Decoding your W-2
Taxes touched on lightly in State of Union via EITC, MyRA

Mortgage tax break contributes to fading American dream

In his State of the Union address tonight, President Obama is expected to discuss income inequality and the problems facing those trying to climb up the economic ladder.

He has lots of material from which to draw any remarks he makes. A recent global report by Oxfam found that almost half of the world's wealth is now owned by just one percent of the population.


Worldwide, the 85 richest people on the planet own more wealth than the combined assets of the 3 billion poorest people.

Closer to home, the wealthiest 1 percent in the United States captured 95 percent of growth since 2009, while the bottom 90 percent of U.S. residents lost wealth.

There are myriad reasons why this is happening, including a major tax break.

We'll come back to that in a minute, but first some American mobility history.

Housing costs stifling economic mobility: Economic and geographic mobility throughout history have been intertwined, writes Joshua Holland at the Moyers & Company website.

The main reason that people pick up and move to another community is for work, says Holland. Basically, Americans move out to move up.

But that's no longer happening, at least not on as wide a scale.

That's the same conclusion as Matthew O'Brien, who writes in The Atlantic that upward mobility is even worse in specific areas of the country, notably the South.

O'Brien cites a study that looks at the mobility rate geographically and analyzes the many factors that contribute to or hinder a person's ability to move up.

Unequal housing tax break: But one possible reason for income inequality that Holland cited caught my eye: housing costs.

The price of residential property has significantly outpaced household incomes for everyone except the richest Americans.

It's not a new situation. In 2012, Harvard University researchers found that the prohibitive cost of living in the areas with the greatest economic opportunities has forced low-wage workers to migrate instead to areas with inferior opportunities.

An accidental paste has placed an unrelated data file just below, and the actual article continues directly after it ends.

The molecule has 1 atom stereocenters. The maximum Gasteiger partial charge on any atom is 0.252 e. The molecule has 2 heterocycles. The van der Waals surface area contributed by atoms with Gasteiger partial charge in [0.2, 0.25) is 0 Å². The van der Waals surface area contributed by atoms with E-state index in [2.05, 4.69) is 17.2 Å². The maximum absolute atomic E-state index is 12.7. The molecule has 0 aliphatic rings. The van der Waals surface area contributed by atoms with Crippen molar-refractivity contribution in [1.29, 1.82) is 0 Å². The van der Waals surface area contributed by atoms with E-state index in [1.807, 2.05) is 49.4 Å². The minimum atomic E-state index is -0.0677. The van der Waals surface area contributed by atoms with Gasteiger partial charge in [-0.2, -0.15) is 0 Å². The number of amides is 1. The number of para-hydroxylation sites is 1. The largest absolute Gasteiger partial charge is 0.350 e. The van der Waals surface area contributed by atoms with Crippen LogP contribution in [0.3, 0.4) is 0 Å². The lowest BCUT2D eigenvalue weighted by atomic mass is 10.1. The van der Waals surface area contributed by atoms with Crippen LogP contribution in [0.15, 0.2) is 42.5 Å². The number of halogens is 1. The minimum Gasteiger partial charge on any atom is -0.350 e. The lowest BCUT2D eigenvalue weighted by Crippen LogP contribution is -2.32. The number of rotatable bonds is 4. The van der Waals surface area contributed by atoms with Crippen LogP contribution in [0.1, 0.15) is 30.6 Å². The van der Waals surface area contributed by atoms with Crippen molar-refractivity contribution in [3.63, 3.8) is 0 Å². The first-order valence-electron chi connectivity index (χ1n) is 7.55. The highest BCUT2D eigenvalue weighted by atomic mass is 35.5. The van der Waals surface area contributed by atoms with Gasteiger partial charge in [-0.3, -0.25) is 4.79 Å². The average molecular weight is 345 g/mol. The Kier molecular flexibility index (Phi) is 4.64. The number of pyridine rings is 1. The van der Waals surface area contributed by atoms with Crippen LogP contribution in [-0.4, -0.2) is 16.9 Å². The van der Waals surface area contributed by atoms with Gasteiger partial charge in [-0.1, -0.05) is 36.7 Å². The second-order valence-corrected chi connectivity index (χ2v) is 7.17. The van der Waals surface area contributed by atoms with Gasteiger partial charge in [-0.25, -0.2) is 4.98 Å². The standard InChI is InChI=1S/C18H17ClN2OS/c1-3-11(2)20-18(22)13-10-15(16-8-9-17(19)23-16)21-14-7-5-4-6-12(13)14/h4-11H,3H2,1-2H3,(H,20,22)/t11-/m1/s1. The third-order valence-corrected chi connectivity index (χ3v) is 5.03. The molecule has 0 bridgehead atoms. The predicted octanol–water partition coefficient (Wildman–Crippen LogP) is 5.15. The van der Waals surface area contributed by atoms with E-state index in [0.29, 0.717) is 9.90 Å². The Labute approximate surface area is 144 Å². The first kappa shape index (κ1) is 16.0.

But following the 2008 financial crisis and resulting housing meltdown, housing costs have come under more scrutiny.

And it's become increasingly clear that a major contributor to the property price disparity is the U.S. tax code's subsidization of individual housing.

When we see the phrase subsidized housing, we typically think of inner city housing projects.

A bigger government handout nowadays, however, is the mortgage interest tax deduction for individual homeowners.

Data compiled by the Joint Committee on Taxation in February 2013 shows that the mortgage interest deduction cost the U.S. Treasury $69.7 billion in 2013. The amount claimed by homeowners is expected to rise to $71.7 billion in 2014 and by 2017 to reach $83.4 billion.

Between fiscal years 2013 and 2017, the Joint Tax Committee projects that the combined cost of this one tax break will be $379 billion.

That's a big bite out of the Treasury, earning $379 billion the honor as this week's By the Numbers figure.

Home buying vs. bigger home buying: The long-standing argument for the mortgage interest tax deduction is that it enables people to buy homes.

But actually, most people, homeowners included, take the standard tax deduction instead of itemizing, which is the method required to claim mortgage interest.